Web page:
18 November 2010, 17:34
Church hails progress towards identifying suspected remains of John VI
Moscow, November 18, Interfax - The Russian Orthodox Church has expressed satisfaction with the results an inspection ordered by the Rosokhrankultura federal agency for monitoring compliance with the national heritage protection law into the reported discovery of the remains of Emperor John VI during archeological excavations in the Arkhangelsk Region.
"It will probably take a long time to identify the remains and establish the truth but one further step forward has been made," Archpriest Vsevolod Chaplin, head of the Moscow Patriarchate Department for Church and Society Relations, has said in a statement.
His statement came in response to a letter from the Arkhangelsk regional heritage protection service to the Rosokhrankultura department in the Northwestern Federal District about the results of the inspection.
It revealed no evidence of any administrative violations on the part of ZAO Progresstech, a company that conducted the excavations in the village of Kholmogory, the letter says.
No signs proving that the remains didn't belong to John VI have been found.
The latter circumstances clear the path for further research, including a genetic test, Father Vsevolod said.
He expressed hope that the remains would be identified before 2013 commemorating the 400th anniversary of the revival of the Russian state after the Great Turmoil.
Head of the search group Anatoly Karanin told Interfax-Religion in September that the remains of John VI, the only Russian emperor whose burial place had until that time been unknown, were found in Kholmogory. The remains were found during a search for the secret grave of Genaralissimo Anton Ulrich von Braunschweig, who was buried in the village of Kholmogory, Arkhangelsk Region, in 1776.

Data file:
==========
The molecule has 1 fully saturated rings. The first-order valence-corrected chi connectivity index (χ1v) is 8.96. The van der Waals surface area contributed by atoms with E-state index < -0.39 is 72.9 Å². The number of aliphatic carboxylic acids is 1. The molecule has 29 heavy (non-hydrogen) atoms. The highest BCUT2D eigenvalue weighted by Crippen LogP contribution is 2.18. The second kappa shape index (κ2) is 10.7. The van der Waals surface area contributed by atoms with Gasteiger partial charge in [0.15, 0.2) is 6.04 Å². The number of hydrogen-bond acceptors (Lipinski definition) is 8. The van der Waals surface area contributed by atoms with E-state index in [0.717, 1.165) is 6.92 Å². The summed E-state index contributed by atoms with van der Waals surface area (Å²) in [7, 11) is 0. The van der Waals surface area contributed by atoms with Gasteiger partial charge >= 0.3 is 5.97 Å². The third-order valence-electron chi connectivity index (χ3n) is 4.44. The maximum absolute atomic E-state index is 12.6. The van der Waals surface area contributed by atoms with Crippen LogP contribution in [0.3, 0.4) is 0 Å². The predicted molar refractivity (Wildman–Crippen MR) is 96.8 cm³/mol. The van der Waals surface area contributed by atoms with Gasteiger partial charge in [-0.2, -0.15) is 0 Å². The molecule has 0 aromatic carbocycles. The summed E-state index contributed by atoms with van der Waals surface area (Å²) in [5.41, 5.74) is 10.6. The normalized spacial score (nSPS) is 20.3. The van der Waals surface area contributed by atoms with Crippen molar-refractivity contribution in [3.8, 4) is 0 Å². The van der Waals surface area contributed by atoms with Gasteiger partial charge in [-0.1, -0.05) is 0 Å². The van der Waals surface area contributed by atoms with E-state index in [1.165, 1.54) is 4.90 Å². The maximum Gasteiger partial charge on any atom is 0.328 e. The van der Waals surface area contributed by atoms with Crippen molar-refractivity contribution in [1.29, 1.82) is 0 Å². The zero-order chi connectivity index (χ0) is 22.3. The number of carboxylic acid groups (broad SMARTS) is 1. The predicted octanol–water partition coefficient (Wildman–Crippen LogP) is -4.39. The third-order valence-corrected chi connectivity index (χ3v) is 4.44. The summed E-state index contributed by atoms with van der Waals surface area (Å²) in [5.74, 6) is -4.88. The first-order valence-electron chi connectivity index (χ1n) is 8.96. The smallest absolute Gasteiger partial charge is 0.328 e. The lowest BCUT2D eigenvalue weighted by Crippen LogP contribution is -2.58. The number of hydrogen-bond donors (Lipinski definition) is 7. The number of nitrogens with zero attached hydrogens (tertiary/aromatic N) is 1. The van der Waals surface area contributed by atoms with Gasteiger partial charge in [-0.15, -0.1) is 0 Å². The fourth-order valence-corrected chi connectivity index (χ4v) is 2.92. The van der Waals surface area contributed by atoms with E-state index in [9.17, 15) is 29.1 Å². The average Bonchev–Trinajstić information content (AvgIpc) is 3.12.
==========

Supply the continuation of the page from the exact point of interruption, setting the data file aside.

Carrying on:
John VI, emperor from the Romanov dynasty, was born in St. Petersburg on August 23, 1740. After the death of Empress Anna Ioannovna, the 2-month old son of Princess Anna Leopoldovna and Price Anton Ulrich von Braunschweig and the grandson of Tsar Alexey Mikhailovich, was declared Emperor John VI. Duke Biron of Kurland was appointed warden to the baby emperor.
However, John VI did not stay emperor long. A total of 404 days later, Yelizaveta Petrovna, the daughter of Peter the Great, seized power in a coup and the family of John VI was exiled to Kholmogory.
Baby John was separated from his parents and lived alone in Kholmogory for 12 years before being taken to Shlisselburg in early 1756.
At the age of 16, John (Ioann Atonovich) was placed in a solitary cell in the Schlisselburg Fortress for fear of his repeated enthronement. In 1764, Lieutenant Vasily Mirovich made an attempt to free the young man, but John VI was stabbed by his guards in the process. His body taken in an unknown direction.